S. Africa starts with preschools to upgrade black education
With hands clapping and feet stomping, 100 black children in bright red smocks dance across the classroom singing in chorus: ''We are cutting the wheat, this is the time for reaping.''
These 5-year-olds from a Soweto preschool are at the portal of a changing system of education for blacks in South Africa. They may be among the first generation of blacks to find conditions improving slowly but steadily as they progress through this country's black public schools.
They will probably experience better-qualified teachers and more of them, as well as increasingly modern classrooms, educational experts say. But during their school years they almost certainly will not find their education equal to that enjoyed by South Africa's whites, these experts add. And they will not, the government insists, find themselves seated next to whites in integrated public schools.
Such is the educational balance sheet for South Africa's urban blacks just over six years after deep frustration with inferior education helped spark riots in Soweto.
In the past half-dozen years, the South African government has poured money into Soweto, building schools, training black teachers, and raising instructors' salaries.
But these changes often meet a lukewarm response from blacks because the educational system remains strictly segregated. In the eyes of many blacks, racial separation in schools is a formula for continuing inequality.
The children at this Soweto preschool are the latest recipients of the changing school conditions for blacks. They are enrolled in the first preschool program for blacks ever sponsored by the Nationalist government.
The aim is to reduce the alarmingly high failure rate among blacks by providing the kind of high-quality preschooling whites have enjoyed for many years. The growing need of the South African economy for skilled black labor is a prime motivator behind the government's push to upgrade black education.
The government's new program offers an annual subsidy of about $87 per pupil to preschools that register with the government.
The Emma Brosius School in Soweto was one of the first to sign up. The school building is old and sits at the elbow of a rutted dirt road overlooking open fields where goats graze.
But the activity within the building is energetic and stimulating. School principal Baile Motomapeso says her philosophy is to help the children ''learn through play.'' During a ''concept formation'' session the children learn the difference between ''hard'' and ''soft'' by pounding on the floor and then squeezing a pillow passed among them.
Joey Van Wyk, head of the new preschool program for the government's Department of Education and Training, estimates there are about 52 black preprimary schools in South Africa. To date 19 have registered with the Department of Education and Training and agreed to use the education program it prescribes in order to receive the government subsidy.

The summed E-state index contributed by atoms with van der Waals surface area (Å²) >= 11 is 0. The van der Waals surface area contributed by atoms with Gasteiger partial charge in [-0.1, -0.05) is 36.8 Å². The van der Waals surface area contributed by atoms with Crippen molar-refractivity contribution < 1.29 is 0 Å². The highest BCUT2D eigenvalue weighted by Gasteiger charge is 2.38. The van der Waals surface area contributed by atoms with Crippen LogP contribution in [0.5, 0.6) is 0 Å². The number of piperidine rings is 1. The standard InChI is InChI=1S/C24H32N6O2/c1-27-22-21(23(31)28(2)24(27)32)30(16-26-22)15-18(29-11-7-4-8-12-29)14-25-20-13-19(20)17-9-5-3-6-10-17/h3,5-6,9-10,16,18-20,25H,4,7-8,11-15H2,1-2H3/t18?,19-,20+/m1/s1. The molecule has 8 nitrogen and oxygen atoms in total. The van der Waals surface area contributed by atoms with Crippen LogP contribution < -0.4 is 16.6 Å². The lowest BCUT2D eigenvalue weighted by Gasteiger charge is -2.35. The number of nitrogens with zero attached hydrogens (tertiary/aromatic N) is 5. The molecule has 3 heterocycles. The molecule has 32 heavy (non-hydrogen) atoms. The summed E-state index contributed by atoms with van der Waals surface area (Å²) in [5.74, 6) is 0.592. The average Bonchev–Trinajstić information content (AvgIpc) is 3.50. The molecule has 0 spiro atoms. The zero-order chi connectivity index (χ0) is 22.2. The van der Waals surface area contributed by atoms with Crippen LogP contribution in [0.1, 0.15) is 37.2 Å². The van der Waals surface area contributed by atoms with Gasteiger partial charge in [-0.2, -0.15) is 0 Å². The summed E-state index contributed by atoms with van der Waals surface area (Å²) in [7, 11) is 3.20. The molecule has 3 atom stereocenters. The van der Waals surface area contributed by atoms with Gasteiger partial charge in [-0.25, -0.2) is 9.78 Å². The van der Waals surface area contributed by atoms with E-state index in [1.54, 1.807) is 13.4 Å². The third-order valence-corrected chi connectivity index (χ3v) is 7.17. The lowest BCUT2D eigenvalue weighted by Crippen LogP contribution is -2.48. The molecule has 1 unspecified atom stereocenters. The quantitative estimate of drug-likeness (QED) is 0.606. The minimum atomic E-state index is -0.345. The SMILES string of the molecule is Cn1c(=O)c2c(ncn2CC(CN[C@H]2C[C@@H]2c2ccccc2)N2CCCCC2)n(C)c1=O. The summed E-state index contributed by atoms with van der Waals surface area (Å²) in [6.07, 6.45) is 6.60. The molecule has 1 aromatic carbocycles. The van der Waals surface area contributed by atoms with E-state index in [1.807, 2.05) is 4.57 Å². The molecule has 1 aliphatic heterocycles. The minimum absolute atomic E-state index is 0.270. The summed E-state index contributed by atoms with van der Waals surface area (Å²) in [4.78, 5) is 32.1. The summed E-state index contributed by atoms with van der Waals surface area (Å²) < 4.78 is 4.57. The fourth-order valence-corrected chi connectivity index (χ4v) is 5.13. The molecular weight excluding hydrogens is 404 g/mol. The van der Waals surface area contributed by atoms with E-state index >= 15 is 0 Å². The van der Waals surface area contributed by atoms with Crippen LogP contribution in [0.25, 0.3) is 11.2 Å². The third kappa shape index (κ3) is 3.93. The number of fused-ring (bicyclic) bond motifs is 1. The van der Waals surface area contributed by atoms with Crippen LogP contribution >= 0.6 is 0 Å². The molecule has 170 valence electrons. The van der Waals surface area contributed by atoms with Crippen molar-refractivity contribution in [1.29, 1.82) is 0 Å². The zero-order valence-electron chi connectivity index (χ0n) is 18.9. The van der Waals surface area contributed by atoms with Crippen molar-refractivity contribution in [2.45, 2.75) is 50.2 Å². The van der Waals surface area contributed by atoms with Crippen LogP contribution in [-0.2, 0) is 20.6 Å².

However, like all other educational programs introduced by the white government, this preschool effort is encountering some resistance. ''Although we have plenty of funds to subsidize more schools, they are reluctant to register with the government,'' Mrs. Van Wyk says. She says the program must overcome blacks' ''suspicions'' of the program by trying to involve them as much as possible in designing the content of the educational program.
Mrs. Van Wyk is submitting stories to be used in the program to a panel of black preschool teachers who have the authority to select some stories and reject others. Overall, the government's efforts to improve black education are showing signs of achievement - albeit within a framework many blacks reject.
Dr. A. Roukens De Lange, a computer modeling specialist at the University of the Witwatersrand, has concluded in a detailed forecasting analysis of black education that the quality of education at the primary level has begun to improve over the past decade.
In analyzing factors such as government spending on education for black children, teacher qualifications, and classroom student-teacher ratios he says it is evident that the government's thinking on black education changed in 1970 and was further prodded toward improvements following the 1976 Soweto disturbances.
An important finding of the study is the tremendous time lapse before intentions achieve results in the field of education. Dr. De Lange says it appears to take 10 to 15 years before policy changes actually alter the prevailing trends in education.
The time lag is evident in secondary education for blacks. Despite more government spending per secondary-school pupil the overall quality of education is continuing to deteriorate, according to Dr. De Lange's study.
By his projection, secondary education for blacks is still worsening rapidly and will reach a turning point only in 1985.
Although the quality of black education at all levels will be uniformly improving during the latter half of this decade, it will remain far below that enjoyed by whites, according to Dr. De Lange.
''There has been a large increase in expenditures per capita on blacks, but it is still a long way below whites,'' he says.
The only way to achieve equality by the year 2020, he says, would be to make education South Africa's No. 1 goal, even ahead of national defense.